Photo of Rep. Vikki GoodwinHB 438 by Vikki Goodwin (D-Austin) would call for the TEA commissioner to create a new procedure for providing notice of a charter school application to the superintendents and the board of trustees in the corresponding school district, as well as the members of the Legislature in that geographical area.





Photo of Rep. Terry CanalesHB 189 by Terry Canales (D-Edinburg) would shine more light on severance payments to a superintendent or administrator serving as educational leader and chief executive officer of an open-enrollment charter school.




Education Austin Announces New COVID-19 Pilot Program with AISD

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Education Austin has launched a pilot program in conjunction with Austin ISD to make educator voices heard on school reopening decisions. The “COVID Flexibility Framework” program forms a combined campus team of school employees and administrators that works together on district plans for school reopenings. The goal is to make these plans reflect the health and safety concerns of employees on that school campus and account for additional resources and staffing that may be necessary.

“This is campus-based decision making, showing that you create a strong culture and climate on a campus when everybody buys in,” said Ken Zarifis, president of Education Austin.

While the program is currently a pilot at five campuses, the union wants to work toward a district-wide initiative.

Sunset Commission Recommends Minor Changes to TRS

Logo for the Teacher Retirement System of TexasThe Texas Sunset Advisory Commission held a hearing this week to discuss its recommendations for the Texas Teacher Retirement System (TRS).

An intensive analysis from the commission identified key areas for improvement including TRS’ communications and transparency. The commission concluded that in addition to improving its relationship with its members, TRS would benefit from more effective contract management and additional oversight of its investment practices.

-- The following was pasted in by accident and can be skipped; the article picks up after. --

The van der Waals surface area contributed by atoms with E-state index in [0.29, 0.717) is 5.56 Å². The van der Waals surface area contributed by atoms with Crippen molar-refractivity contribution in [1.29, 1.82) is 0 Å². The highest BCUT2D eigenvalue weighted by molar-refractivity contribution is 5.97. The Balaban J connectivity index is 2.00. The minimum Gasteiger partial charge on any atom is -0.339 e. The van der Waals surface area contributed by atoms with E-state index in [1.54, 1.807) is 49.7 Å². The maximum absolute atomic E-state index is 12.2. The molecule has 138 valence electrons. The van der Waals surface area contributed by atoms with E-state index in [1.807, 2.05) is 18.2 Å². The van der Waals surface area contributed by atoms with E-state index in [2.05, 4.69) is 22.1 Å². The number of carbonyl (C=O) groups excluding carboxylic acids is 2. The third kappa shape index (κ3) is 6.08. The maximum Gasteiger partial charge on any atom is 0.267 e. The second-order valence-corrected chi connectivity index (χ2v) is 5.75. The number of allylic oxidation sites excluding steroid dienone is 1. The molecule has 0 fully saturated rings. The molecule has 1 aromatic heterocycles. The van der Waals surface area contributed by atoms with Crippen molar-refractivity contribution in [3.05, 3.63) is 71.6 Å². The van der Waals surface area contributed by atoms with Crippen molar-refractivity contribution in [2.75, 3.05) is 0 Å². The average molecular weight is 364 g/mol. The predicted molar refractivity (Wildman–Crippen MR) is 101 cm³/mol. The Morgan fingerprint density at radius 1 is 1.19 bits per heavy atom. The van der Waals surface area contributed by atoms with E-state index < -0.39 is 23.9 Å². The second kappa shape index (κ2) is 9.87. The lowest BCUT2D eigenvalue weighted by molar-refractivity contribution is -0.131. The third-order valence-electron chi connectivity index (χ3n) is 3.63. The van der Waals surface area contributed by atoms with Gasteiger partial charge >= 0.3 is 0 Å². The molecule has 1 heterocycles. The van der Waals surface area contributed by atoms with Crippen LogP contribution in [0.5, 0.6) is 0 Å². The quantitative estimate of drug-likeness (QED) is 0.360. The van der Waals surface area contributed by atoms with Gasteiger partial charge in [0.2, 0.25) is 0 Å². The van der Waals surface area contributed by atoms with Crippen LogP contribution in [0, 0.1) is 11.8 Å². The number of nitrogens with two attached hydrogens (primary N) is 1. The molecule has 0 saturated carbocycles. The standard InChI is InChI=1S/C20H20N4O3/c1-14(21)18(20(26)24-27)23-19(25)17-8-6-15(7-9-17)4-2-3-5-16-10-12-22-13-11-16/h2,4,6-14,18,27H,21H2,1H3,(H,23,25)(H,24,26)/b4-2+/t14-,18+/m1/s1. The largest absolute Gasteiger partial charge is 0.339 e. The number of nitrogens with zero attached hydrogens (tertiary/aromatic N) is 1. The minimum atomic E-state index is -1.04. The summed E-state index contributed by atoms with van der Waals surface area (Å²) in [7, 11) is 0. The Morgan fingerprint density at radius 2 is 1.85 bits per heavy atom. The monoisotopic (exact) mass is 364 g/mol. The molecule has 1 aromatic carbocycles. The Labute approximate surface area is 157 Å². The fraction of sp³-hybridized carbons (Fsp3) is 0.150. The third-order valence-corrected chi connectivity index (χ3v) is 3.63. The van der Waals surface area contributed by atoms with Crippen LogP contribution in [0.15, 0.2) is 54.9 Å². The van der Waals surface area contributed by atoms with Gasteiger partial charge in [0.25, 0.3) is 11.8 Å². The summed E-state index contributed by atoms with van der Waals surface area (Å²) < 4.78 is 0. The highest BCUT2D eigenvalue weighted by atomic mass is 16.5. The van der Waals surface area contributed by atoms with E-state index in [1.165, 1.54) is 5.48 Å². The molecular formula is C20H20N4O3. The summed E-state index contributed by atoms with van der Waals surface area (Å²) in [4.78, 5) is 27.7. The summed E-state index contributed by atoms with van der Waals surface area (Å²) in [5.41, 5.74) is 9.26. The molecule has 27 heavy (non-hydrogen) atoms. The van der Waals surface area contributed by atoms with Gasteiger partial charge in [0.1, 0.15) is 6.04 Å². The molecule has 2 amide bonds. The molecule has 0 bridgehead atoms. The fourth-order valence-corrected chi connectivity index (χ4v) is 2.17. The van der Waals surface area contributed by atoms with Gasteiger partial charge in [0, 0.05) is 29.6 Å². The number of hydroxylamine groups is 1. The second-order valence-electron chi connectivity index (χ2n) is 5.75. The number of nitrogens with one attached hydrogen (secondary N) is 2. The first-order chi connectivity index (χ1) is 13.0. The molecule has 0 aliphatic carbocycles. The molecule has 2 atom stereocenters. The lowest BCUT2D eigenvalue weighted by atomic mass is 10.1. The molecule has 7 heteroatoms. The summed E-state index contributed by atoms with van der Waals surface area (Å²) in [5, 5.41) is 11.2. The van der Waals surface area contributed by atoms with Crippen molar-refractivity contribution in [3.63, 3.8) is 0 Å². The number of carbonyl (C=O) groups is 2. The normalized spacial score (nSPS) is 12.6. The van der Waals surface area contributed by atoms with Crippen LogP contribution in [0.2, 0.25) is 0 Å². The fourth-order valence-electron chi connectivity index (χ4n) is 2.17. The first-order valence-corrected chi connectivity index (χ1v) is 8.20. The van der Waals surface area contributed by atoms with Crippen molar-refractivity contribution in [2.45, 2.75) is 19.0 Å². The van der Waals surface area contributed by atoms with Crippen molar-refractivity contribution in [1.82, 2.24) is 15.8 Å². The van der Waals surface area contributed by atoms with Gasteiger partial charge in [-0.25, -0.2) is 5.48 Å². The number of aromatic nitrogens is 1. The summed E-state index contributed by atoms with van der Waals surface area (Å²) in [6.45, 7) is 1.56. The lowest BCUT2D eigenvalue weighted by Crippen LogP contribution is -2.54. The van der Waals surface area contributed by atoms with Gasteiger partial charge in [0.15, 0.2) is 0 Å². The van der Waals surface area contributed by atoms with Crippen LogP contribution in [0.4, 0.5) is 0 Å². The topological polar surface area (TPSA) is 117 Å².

The commission also noted that retirees could benefit from financial planning help, but TRS explained that providing financial planning information for members is difficult: Statute prevents TRS from giving financial advice to members.

The Sunset Commission will continue to accept any modifications or recommendations until Dec. 22, when they will vote on recommendations to the Legislature.

Texas AFT Activist Spotlight: Diana Alexander

Photo of Diana Alexander with Harris County Judge Lina Hidalgo and another activist.

Cy-Fair AFT member Diana Alexander (left) did the work this election cycle. A diagnostician by day and a Texas AFT activist by night, Diana led a group of volunteers to write hundreds of member-to-member postcards for Cy-Fair AFT. Diana educated her friends and followers on social media through Facebook Live town halls. Activists like Diana help Texas AFT make meaningful change as we educate, advocate, and vote. The next election is always around the corner. You can sign up now to lend a hand for future elections.